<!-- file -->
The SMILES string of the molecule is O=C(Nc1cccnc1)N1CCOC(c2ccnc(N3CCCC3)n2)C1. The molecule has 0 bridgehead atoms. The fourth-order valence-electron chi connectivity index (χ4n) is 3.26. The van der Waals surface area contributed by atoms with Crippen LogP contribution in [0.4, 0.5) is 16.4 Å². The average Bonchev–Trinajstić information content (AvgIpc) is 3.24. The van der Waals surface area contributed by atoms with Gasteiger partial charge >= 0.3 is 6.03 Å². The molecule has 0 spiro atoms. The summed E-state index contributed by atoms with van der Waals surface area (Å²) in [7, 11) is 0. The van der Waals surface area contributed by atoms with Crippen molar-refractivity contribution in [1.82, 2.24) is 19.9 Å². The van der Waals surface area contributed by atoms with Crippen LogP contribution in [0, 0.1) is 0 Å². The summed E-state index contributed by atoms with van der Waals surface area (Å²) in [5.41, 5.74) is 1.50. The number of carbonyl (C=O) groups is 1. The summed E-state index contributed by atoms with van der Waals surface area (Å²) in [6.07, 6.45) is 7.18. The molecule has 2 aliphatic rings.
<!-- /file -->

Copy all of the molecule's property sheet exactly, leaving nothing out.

The SMILES string of the molecule is O=C(Nc1cccnc1)N1CCOC(c2ccnc(N3CCCC3)n2)C1. The molecule has 0 bridgehead atoms. The fourth-order valence-electron chi connectivity index (χ4n) is 3.26. The van der Waals surface area contributed by atoms with Crippen LogP contribution in [0.4, 0.5) is 16.4 Å². The average Bonchev–Trinajstić information content (AvgIpc) is 3.24. The van der Waals surface area contributed by atoms with Gasteiger partial charge >= 0.3 is 6.03 Å². The molecule has 0 spiro atoms. The summed E-state index contributed by atoms with van der Waals surface area (Å²) in [7, 11) is 0. The van der Waals surface area contributed by atoms with Crippen molar-refractivity contribution in [1.82, 2.24) is 19.9 Å². The van der Waals surface area contributed by atoms with Crippen LogP contribution in [0, 0.1) is 0 Å². The summed E-state index contributed by atoms with van der Waals surface area (Å²) in [5.41, 5.74) is 1.50. The number of carbonyl (C=O) groups is 1. The summed E-state index contributed by atoms with van der Waals surface area (Å²) in [6.07, 6.45) is 7.18. The molecule has 2 aliphatic rings.